Prunus americana

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Standard Cyclopedia of Horticulture

Prunus americana, Marsh. (P. latifolia, Moench. P.hiemalis, Michx., at least in part. P. ignota, Nels.).Common Wild Plum. Figs. 3218, 3219; also Figs. 3075, 3076. Small twiggy spreading usually thorny tree mostly forming thickets, with gray branches or gray- brown twigs: lvs. obovate, oblong-obovate or sometimes oblong-ovate, acuminate, thickish, the margins mostly sharp-serrate or sometimes almost incised, not glossy, strongly reticulated beneath and pubescent on the veins: fls. large, white, slender-stalked, the calyx-lobes entire and pubescent on the inside,appearing in small clusters in advance of the lvs. : fr. various, but mostly small and hard,the skin tough and glaucous and not shining, yellow and variously overlaid with red; stone turgid. Woods and copses. Mass, and N. Y. to Man., Utah, and New Mex., and in the E. to Savannah, Ga., and nearly to the Gulf; the most widely distributed of the native true plums. It sometimes reaches a height of 15-20 ft. S.S. 4:150.—In the E., the frs. are usually austere,and often not fit for eating; but in the W., edible- fruited forms are found in abundance. It is the most prolific source of cult, native plums for the cold N., giving rise to such varieties as Blackhawk, Cherokee, Craig, Forest Garden, De Soto, Golden Queen, Gay- lord,Rollingstone, Newton, Hawkeye.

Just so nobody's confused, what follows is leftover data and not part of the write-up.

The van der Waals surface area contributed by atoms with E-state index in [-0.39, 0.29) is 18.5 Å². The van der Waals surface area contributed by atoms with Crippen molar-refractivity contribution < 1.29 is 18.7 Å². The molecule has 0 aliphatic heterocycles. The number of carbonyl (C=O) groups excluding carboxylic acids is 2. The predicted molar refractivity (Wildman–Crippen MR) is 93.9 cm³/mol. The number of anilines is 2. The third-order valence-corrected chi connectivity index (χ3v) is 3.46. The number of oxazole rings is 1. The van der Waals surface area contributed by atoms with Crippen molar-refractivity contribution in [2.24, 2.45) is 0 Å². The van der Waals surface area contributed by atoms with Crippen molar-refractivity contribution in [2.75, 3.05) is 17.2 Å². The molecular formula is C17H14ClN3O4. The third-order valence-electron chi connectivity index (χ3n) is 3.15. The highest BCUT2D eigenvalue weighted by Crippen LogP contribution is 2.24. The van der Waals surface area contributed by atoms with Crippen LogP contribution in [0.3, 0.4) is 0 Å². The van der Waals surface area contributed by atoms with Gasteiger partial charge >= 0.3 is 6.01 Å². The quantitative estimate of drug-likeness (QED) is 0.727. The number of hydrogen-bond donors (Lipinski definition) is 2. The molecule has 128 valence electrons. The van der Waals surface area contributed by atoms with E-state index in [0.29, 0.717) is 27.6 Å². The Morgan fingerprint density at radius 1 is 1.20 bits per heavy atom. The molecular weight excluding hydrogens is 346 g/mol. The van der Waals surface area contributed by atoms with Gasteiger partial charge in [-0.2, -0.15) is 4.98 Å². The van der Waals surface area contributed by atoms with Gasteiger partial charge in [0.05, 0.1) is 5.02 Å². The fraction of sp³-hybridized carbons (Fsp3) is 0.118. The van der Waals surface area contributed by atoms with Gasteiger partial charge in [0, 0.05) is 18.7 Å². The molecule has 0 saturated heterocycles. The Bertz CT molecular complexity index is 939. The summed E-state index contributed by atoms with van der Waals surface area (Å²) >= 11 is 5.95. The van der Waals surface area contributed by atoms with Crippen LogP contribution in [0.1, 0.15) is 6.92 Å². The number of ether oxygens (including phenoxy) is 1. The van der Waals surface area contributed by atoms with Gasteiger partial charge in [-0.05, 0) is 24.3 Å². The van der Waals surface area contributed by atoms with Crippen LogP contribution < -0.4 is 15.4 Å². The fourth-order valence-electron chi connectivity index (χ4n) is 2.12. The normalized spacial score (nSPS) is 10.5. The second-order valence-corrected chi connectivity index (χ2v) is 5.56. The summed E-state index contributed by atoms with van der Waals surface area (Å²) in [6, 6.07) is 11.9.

Var. mollis, Torr. & Gray (P. lanata, Mack. & Bush. P. americana var. lanata, Sudw.). Lvs. and shoots soft- pubescent or sometimes almost tomentose. III., Iowa, Mo.—To this form belong the Wolf, Van Buren, Quaker, and American Eagle plums. There is also a double-fld. variety.


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